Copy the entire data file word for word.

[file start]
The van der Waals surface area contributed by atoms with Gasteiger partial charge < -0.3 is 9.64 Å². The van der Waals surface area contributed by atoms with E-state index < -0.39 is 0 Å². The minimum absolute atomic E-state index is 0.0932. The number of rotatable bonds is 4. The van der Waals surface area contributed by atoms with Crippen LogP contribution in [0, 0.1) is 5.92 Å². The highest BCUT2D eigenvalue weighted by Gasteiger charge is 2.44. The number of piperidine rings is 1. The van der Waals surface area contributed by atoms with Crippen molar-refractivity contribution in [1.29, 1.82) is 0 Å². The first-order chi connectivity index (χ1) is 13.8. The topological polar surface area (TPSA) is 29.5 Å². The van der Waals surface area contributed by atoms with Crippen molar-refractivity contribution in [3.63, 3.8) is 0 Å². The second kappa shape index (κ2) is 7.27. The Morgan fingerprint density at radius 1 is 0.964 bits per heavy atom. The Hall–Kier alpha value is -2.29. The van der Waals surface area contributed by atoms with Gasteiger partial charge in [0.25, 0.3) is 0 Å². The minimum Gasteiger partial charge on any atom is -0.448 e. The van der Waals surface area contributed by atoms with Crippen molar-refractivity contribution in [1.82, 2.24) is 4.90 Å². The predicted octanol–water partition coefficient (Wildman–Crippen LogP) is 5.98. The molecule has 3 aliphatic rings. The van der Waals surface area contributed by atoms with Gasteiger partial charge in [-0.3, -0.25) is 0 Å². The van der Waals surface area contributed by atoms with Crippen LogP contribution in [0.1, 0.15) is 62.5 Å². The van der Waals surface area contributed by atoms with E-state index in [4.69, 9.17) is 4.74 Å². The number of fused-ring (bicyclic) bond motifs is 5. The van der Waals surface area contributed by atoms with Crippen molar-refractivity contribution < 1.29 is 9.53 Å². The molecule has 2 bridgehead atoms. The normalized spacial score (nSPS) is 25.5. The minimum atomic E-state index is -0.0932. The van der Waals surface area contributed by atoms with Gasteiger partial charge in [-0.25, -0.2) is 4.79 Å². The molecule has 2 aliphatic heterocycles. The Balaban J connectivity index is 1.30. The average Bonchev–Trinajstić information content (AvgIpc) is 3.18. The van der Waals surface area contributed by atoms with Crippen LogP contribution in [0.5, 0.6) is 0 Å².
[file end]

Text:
The van der Waals surface area contributed by atoms with Gasteiger partial charge < -0.3 is 9.64 Å². The van der Waals surface area contributed by atoms with E-state index < -0.39 is 0 Å². The minimum absolute atomic E-state index is 0.0932. The number of rotatable bonds is 4. The van der Waals surface area contributed by atoms with Crippen LogP contribution in [0, 0.1) is 5.92 Å². The highest BCUT2D eigenvalue weighted by Gasteiger charge is 2.44. The number of piperidine rings is 1. The van der Waals surface area contributed by atoms with Crippen molar-refractivity contribution in [1.29, 1.82) is 0 Å². The first-order chi connectivity index (χ1) is 13.8. The topological polar surface area (TPSA) is 29.5 Å². The van der Waals surface area contributed by atoms with Crippen molar-refractivity contribution in [3.63, 3.8) is 0 Å². The second kappa shape index (κ2) is 7.27. The Morgan fingerprint density at radius 1 is 0.964 bits per heavy atom. The Hall–Kier alpha value is -2.29. The van der Waals surface area contributed by atoms with Gasteiger partial charge in [0.25, 0.3) is 0 Å². The minimum Gasteiger partial charge on any atom is -0.448 e. The van der Waals surface area contributed by atoms with Crippen molar-refractivity contribution in [1.82, 2.24) is 4.90 Å². The predicted octanol–water partition coefficient (Wildman–Crippen LogP) is 5.98. The molecule has 3 aliphatic rings. The van der Waals surface area contributed by atoms with Gasteiger partial charge in [-0.3, -0.25) is 0 Å². The van der Waals surface area contributed by atoms with Crippen LogP contribution in [0.1, 0.15) is 62.5 Å². The van der Waals surface area contributed by atoms with E-state index in [4.69, 9.17) is 4.74 Å². The number of fused-ring (bicyclic) bond motifs is 5. The van der Waals surface area contributed by atoms with Crippen molar-refractivity contribution < 1.29 is 9.53 Å². The molecule has 2 bridgehead atoms. The normalized spacial score (nSPS) is 25.5. The minimum atomic E-state index is -0.0932. The van der Waals surface area contributed by atoms with Gasteiger partial charge in [-0.25, -0.2) is 4.79 Å². The molecule has 2 aliphatic heterocycles. The Balaban J connectivity index is 1.30. The average Bonchev–Trinajstić information content (AvgIpc) is 3.18. The van der Waals surface area contributed by atoms with Crippen LogP contribution in [0.5, 0.6) is 0 Å².